How was Training?

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“very knowledgeble, learned a lot. ” - Enterprise Solutions Architect, Dept. Health Care Services, USA, Aug 2013

Recommend PEAF?

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“Yes - Ease of use & less complex” - Systems Analyst, University of Pretoria, South Africa, Jan 2015






We all make decisions. Constantly. Every single day of our lives. Those decisions are made based on a context and the resulting implications. We like to make decisions. Important people make decisions. We like to feel important. We like to make decisions. It’s almost like a drug. He who decides has power. He who decides is important. But with great power comes great responsibility. And the responsibility that comes with making decisions is the responsibility to accept when you discover they are “wrong”, and change them when necessary.

This is a big problem. This is a very very very big cultural problem. People, in general, do not like changing decisions. In fact they loathe it. Despise it. Would do almost anything to avoid it. Changing a decision means you were wrong. Changing a decision means you made a mistake. For these reasons (amongst others) changing a decision tends to be seen as a really really bad thing. Changing a decision can be seen as a “climb down” or a “U-turn”. Oh - how the press (and the opposition) love it when someone in government changes a decision. They are vilified, pilloried, criticised and hounded. Which is really really strange because a bad decision that was changed is definitely better than a bad decision that was not. Of course, people want right decisions, but all decisions are made on the basis of understanding the context the decision was based on and the implications that were known to exist at the time.

We have to be careful however not to forget that a decision not only has implications for the object the decision is being taken about, but also implications for the person taking the decision. Depending on their Personal Culture (which includes how the Enterprise motivates them in terms of money, job security and career progression).

At any time after a decision is made, changes to the context or implications that were previously understood may change, which may require a re-evaluation and a possible change in the decision.

It is therefore critical to instil a culture that actively encourages this to happen, rather than one that actively discourages it. Rather than discouraging and denigrating people who expose new context or implications (that may cause decisions to be changed) and trying to hide them, people should be encouraged and applauded for exposing new context or implications.

There are no bad people. There are no bad managers. There are no bad decisions. People make decisions based on the context and an understanding of the implications of those decisions, influenced by the culture they operate within. All decisions are made within a context, and within that context all decisions are 100% correct and valid. If they were not, the person concerned would be deemed incompetent. Other people may not agree with a decision, but that is because they are looking at the decision through the prism of their own context and understanding of the implications. And so disagreements about decisions are not actually disagreements about the decision itself, they are actually disagreements about the context they were made within, in addition to the Personal Culture of the person that made them, and/or the implications that are known.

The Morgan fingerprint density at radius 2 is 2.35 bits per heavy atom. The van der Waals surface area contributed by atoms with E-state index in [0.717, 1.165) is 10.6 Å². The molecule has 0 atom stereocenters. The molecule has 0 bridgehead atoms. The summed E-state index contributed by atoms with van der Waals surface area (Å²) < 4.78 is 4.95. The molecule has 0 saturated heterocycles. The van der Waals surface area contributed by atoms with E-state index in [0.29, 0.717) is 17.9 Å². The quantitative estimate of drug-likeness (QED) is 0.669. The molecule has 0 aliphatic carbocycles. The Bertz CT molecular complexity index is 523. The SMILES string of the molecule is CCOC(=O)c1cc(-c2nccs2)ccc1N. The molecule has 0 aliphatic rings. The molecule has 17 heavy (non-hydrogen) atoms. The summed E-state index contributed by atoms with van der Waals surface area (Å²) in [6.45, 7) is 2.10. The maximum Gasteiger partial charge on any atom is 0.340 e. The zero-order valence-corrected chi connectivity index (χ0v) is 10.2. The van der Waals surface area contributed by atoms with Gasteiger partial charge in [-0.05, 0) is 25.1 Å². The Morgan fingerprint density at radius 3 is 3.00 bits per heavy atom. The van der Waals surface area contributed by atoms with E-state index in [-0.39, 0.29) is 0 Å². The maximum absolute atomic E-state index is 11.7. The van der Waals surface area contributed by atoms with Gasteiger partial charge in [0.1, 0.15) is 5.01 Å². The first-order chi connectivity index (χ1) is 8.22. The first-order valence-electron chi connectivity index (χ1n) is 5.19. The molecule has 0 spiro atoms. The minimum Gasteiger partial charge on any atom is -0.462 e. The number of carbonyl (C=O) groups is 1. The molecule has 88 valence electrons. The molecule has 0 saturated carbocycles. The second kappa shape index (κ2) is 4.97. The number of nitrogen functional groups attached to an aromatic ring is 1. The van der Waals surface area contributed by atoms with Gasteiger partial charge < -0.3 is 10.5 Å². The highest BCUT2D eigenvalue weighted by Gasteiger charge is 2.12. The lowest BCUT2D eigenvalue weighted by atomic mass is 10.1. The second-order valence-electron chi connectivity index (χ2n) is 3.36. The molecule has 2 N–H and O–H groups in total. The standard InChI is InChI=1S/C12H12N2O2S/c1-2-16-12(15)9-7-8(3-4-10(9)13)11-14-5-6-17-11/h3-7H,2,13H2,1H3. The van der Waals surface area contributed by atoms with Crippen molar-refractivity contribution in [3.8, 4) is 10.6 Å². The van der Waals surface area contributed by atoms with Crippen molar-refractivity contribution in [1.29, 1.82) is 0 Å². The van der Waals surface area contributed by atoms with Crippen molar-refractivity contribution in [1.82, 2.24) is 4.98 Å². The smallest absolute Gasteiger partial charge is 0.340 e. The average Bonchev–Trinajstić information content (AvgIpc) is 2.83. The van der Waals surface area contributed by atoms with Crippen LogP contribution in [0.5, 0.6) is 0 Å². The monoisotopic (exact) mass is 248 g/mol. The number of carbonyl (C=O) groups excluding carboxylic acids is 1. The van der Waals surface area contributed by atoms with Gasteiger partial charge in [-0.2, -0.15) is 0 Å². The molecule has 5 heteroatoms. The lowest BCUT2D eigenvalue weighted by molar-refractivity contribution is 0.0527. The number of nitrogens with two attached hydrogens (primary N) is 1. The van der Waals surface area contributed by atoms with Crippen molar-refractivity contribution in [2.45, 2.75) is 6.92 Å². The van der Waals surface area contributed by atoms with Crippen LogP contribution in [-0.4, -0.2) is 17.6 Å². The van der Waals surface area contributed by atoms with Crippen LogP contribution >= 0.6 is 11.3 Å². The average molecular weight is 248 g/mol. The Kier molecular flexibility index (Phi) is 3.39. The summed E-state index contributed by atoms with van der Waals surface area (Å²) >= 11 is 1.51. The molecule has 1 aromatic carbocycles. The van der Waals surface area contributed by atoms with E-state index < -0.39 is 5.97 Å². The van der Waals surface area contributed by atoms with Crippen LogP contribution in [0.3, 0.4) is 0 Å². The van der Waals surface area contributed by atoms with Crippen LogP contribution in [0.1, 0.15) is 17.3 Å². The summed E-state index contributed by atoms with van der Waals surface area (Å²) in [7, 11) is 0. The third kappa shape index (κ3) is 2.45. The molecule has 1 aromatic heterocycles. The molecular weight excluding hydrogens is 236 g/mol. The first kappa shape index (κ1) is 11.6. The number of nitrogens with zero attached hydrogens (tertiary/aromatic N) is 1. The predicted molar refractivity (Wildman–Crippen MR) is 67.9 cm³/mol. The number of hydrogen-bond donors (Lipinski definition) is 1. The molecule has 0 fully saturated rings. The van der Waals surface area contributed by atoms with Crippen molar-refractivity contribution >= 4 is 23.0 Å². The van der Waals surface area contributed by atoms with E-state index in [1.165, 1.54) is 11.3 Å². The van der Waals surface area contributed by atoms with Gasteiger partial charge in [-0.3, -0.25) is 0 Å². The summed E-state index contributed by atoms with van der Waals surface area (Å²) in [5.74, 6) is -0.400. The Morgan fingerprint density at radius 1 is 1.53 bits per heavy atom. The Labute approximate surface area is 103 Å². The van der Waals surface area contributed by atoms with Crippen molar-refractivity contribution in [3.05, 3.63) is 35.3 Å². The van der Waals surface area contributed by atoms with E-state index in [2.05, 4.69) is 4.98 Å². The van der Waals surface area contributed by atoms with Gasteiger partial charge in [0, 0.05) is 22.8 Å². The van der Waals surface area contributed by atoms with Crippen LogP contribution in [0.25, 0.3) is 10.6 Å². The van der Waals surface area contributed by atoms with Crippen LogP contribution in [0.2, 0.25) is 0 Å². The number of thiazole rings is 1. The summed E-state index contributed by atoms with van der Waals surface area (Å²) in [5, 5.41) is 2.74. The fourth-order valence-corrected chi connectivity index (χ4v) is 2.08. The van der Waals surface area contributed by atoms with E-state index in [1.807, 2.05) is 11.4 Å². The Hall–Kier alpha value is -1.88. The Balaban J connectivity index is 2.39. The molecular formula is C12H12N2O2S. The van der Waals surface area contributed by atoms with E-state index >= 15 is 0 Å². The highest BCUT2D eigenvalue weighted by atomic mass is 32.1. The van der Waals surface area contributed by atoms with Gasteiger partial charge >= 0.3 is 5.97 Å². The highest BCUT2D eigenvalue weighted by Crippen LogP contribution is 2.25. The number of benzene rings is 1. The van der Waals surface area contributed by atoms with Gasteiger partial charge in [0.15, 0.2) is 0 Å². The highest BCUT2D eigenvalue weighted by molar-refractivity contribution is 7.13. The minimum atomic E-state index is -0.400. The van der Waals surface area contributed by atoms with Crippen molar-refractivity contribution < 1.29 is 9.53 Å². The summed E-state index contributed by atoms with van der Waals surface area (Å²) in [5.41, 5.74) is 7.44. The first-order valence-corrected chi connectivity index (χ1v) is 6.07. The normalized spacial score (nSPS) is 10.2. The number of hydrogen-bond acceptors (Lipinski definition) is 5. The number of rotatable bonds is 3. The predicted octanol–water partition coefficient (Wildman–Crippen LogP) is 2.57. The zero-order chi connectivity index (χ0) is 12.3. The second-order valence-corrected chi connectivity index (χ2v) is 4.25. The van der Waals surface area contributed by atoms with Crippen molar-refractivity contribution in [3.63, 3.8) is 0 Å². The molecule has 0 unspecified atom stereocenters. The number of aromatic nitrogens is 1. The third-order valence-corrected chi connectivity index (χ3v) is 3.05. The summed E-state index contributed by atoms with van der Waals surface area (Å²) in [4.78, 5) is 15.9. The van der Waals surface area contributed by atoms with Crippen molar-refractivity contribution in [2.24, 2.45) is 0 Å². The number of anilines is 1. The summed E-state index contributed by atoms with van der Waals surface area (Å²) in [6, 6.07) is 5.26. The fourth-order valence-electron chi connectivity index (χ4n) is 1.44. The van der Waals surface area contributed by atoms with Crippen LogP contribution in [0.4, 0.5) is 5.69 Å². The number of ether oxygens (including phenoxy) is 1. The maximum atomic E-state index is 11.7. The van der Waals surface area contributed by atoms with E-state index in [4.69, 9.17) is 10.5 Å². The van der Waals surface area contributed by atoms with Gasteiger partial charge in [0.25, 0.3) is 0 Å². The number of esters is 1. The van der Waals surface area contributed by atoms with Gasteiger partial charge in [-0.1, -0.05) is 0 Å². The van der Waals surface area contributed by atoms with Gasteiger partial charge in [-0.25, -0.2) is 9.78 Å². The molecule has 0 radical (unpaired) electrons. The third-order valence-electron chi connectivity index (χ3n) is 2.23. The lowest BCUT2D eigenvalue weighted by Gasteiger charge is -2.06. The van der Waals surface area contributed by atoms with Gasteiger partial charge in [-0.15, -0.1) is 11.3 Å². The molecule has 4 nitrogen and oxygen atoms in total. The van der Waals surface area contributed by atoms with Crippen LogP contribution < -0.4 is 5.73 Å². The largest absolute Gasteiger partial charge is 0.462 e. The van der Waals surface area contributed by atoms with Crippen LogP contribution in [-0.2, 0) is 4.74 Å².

When people object to a decision, sometimes it is not the decision they are objecting to, but the one or more implications of that decision. Worse than that, the person objecting can think that the decision was made specifically to create the implications they do not like.

So the way to change a decision is not to talk about the decision per se, but to change the context the decision was made within, or change the implications that were known about, or to change the culture that prevailed. But that will only work if the culture allows the context to be changed or the implications to be changed, or the culture to be changed.

In fact, it could be said that Accountability is being able to say “I made this decision because…”

“I made this decision because this was the context that was known to exist at the time the decision was made, and these are the implications that were known at the time the decision was made, and this is the culture that existed at the time.

“An error doesn't become a mistake until you refuse to correct it.”

- Orlando Aloysius Battista

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